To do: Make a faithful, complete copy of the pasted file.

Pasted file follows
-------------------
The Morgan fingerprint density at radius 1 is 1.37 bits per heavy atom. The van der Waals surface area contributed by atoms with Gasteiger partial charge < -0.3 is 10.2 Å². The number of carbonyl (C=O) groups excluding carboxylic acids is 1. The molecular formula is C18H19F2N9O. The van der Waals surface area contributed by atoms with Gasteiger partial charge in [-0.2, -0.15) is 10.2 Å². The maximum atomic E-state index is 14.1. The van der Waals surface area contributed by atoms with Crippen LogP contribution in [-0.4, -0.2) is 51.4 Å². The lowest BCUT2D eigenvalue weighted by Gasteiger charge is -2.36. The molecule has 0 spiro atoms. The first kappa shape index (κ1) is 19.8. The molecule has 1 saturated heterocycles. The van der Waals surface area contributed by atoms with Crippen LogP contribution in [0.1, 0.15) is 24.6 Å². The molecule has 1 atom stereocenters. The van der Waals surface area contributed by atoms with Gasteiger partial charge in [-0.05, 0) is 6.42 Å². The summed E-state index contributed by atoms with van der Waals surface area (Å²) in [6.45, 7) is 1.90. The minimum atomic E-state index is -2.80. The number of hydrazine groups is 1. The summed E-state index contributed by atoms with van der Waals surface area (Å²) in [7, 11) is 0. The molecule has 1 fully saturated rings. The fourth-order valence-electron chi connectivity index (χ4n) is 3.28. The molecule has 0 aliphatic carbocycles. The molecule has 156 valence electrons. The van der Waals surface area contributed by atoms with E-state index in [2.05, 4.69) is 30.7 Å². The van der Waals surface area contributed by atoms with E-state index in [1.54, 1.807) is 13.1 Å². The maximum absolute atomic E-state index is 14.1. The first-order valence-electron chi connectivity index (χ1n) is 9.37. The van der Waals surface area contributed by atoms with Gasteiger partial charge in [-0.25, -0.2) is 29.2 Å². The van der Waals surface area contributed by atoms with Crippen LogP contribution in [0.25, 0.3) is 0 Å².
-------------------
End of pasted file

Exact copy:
The Morgan fingerprint density at radius 1 is 1.37 bits per heavy atom. The van der Waals surface area contributed by atoms with Gasteiger partial charge < -0.3 is 10.2 Å². The number of carbonyl (C=O) groups excluding carboxylic acids is 1. The molecular formula is C18H19F2N9O. The van der Waals surface area contributed by atoms with Gasteiger partial charge in [-0.2, -0.15) is 10.2 Å². The maximum atomic E-state index is 14.1. The van der Waals surface area contributed by atoms with Crippen LogP contribution in [-0.4, -0.2) is 51.4 Å². The lowest BCUT2D eigenvalue weighted by Gasteiger charge is -2.36. The molecule has 0 spiro atoms. The first kappa shape index (κ1) is 19.8. The molecule has 1 saturated heterocycles. The van der Waals surface area contributed by atoms with Crippen LogP contribution in [0.1, 0.15) is 24.6 Å². The molecule has 1 atom stereocenters. The van der Waals surface area contributed by atoms with Gasteiger partial charge in [-0.05, 0) is 6.42 Å². The summed E-state index contributed by atoms with van der Waals surface area (Å²) in [6.45, 7) is 1.90. The minimum atomic E-state index is -2.80. The number of hydrazine groups is 1. The summed E-state index contributed by atoms with van der Waals surface area (Å²) in [7, 11) is 0. The molecule has 1 fully saturated rings. The fourth-order valence-electron chi connectivity index (χ4n) is 3.28. The molecule has 0 aliphatic carbocycles. The molecule has 156 valence electrons. The van der Waals surface area contributed by atoms with E-state index in [2.05, 4.69) is 30.7 Å². The van der Waals surface area contributed by atoms with E-state index in [1.54, 1.807) is 13.1 Å². The maximum absolute atomic E-state index is 14.1. The first-order valence-electron chi connectivity index (χ1n) is 9.37. The van der Waals surface area contributed by atoms with Gasteiger partial charge in [-0.25, -0.2) is 29.2 Å². The van der Waals surface area contributed by atoms with Crippen LogP contribution in [0.25, 0.3) is 0 Å².